Computacenter is bullish that the economic recovery is sustainable after reporting rises in product and services sales across the group for 2010.
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The London-based firm today issued a trading update revealing services revenue on a constant currency grew 6% year-on-year as product sales boomed 15%.
Customers' appetite to reduce operating costs underpinned services growth and it was clear that improvements in corporate capital expenditure, noted last spring, were not temporary but proved to be more fundamental, said CC.
"Customers are refreshing, upgrading, improving and investing in their IT infrastructure," said Computacenter chief executive Mike Norris.
In the UK, total revenues grew 10% excluding the impact of offloading CCD to Ingram Micro, with services up 11% boosted by a stronger H2.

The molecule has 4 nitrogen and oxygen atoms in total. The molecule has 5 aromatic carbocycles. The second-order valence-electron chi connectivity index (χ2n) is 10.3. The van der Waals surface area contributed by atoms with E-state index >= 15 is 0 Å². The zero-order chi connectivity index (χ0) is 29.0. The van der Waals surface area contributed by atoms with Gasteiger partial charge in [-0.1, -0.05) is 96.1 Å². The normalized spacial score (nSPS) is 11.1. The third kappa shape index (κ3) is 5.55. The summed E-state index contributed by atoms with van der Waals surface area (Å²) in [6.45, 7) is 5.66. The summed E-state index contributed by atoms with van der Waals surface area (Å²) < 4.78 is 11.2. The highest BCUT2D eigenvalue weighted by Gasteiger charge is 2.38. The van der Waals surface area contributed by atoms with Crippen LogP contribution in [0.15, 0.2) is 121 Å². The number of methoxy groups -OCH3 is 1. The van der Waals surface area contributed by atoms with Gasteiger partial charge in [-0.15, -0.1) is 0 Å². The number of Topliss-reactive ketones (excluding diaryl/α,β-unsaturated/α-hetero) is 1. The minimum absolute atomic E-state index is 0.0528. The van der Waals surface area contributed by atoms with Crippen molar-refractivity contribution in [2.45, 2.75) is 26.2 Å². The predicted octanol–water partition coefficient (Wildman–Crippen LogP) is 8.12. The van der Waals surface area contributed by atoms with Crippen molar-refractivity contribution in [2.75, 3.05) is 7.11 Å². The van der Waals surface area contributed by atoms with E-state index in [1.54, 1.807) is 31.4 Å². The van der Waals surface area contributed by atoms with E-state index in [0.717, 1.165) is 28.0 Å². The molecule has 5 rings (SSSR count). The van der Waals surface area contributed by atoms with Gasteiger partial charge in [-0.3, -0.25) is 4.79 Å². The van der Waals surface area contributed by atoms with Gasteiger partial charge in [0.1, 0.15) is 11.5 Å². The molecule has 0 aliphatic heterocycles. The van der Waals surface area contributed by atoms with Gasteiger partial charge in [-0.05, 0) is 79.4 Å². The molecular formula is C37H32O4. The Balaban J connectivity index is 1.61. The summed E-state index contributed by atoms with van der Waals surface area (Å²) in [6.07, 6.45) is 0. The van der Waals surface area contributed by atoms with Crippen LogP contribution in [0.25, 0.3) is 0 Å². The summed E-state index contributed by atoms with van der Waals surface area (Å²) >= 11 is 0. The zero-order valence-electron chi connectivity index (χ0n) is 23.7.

Product sales in the UK were more modest, up 9% due to a slowdown in Government spending in the second half of the year and a large product supply deal in late 2009 that was not repeated.
Market conditions in Germany strengthened quarter-on-quarter throughout 2010 after a challenging start, resulting in 8% growth excluding acquisitions. Services and product sales grew 4% and 18% respectively.
Computacenter said its operation in France had its best year for some time and was even likely to break into a small operating profit for the year with sales in local currency up 17%, as product rose 20% and servies grew 5%.
Cost reductions largely made in 2009 - restructuring the organisation with the loss of jobs and selling off CCD - increased the operational leverage of the business, said CC, but Norris said the market had also moved in its favour.
"There was a slight product revenue decline in 2009, mainly due to the economic environment. However in 2010 we have seen strong product revenue recovery and we anticipate that product revenue will grow steadiy in 2011, subject to the overall economic environment," he said.
Long-term servies contracts grew 8% last year and Norris claimed this remained "fundamental to the long term success for Computacenter".